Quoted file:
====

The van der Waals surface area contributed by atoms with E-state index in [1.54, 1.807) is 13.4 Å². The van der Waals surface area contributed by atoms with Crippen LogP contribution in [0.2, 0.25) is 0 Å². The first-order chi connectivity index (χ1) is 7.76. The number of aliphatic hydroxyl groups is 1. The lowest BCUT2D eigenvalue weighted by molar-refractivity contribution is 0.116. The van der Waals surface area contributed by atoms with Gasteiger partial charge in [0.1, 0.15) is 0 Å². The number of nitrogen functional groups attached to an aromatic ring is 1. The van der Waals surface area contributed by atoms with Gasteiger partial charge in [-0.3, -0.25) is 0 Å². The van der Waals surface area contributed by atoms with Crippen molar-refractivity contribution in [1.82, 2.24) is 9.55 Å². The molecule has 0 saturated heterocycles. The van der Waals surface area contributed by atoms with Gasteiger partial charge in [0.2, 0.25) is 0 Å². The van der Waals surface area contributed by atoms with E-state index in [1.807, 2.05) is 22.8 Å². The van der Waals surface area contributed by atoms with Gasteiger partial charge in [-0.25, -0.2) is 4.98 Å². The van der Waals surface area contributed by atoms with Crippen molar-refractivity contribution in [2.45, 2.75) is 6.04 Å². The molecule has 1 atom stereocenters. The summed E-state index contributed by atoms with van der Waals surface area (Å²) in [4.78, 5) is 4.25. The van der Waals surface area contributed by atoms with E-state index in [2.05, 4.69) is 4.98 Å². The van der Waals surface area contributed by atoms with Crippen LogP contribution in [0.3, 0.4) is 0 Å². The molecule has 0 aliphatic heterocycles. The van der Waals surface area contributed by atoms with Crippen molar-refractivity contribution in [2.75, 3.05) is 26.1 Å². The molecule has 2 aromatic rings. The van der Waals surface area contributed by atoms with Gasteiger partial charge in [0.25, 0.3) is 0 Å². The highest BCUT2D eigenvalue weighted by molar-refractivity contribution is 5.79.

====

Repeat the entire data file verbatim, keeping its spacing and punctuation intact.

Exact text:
The van der Waals surface area contributed by atoms with E-state index in [1.54, 1.807) is 13.4 Å². The van der Waals surface area contributed by atoms with Crippen LogP contribution in [0.2, 0.25) is 0 Å². The first-order chi connectivity index (χ1) is 7.76. The number of aliphatic hydroxyl groups is 1. The lowest BCUT2D eigenvalue weighted by molar-refractivity contribution is 0.116. The van der Waals surface area contributed by atoms with Gasteiger partial charge in [0.1, 0.15) is 0 Å². The number of nitrogen functional groups attached to an aromatic ring is 1. The van der Waals surface area contributed by atoms with Gasteiger partial charge in [-0.3, -0.25) is 0 Å². The van der Waals surface area contributed by atoms with Crippen molar-refractivity contribution in [1.82, 2.24) is 9.55 Å². The molecule has 0 saturated heterocycles. The van der Waals surface area contributed by atoms with Gasteiger partial charge in [0.2, 0.25) is 0 Å². The van der Waals surface area contributed by atoms with E-state index in [1.807, 2.05) is 22.8 Å². The van der Waals surface area contributed by atoms with Gasteiger partial charge in [-0.25, -0.2) is 4.98 Å². The van der Waals surface area contributed by atoms with Crippen molar-refractivity contribution in [2.45, 2.75) is 6.04 Å². The molecule has 1 atom stereocenters. The summed E-state index contributed by atoms with van der Waals surface area (Å²) in [4.78, 5) is 4.25. The van der Waals surface area contributed by atoms with E-state index in [2.05, 4.69) is 4.98 Å². The van der Waals surface area contributed by atoms with Crippen LogP contribution in [0.3, 0.4) is 0 Å². The molecule has 0 aliphatic heterocycles. The van der Waals surface area contributed by atoms with Crippen molar-refractivity contribution in [2.75, 3.05) is 26.1 Å². The molecule has 2 aromatic rings. The van der Waals surface area contributed by atoms with Gasteiger partial charge in [0.25, 0.3) is 0 Å². The highest BCUT2D eigenvalue weighted by molar-refractivity contribution is 5.79.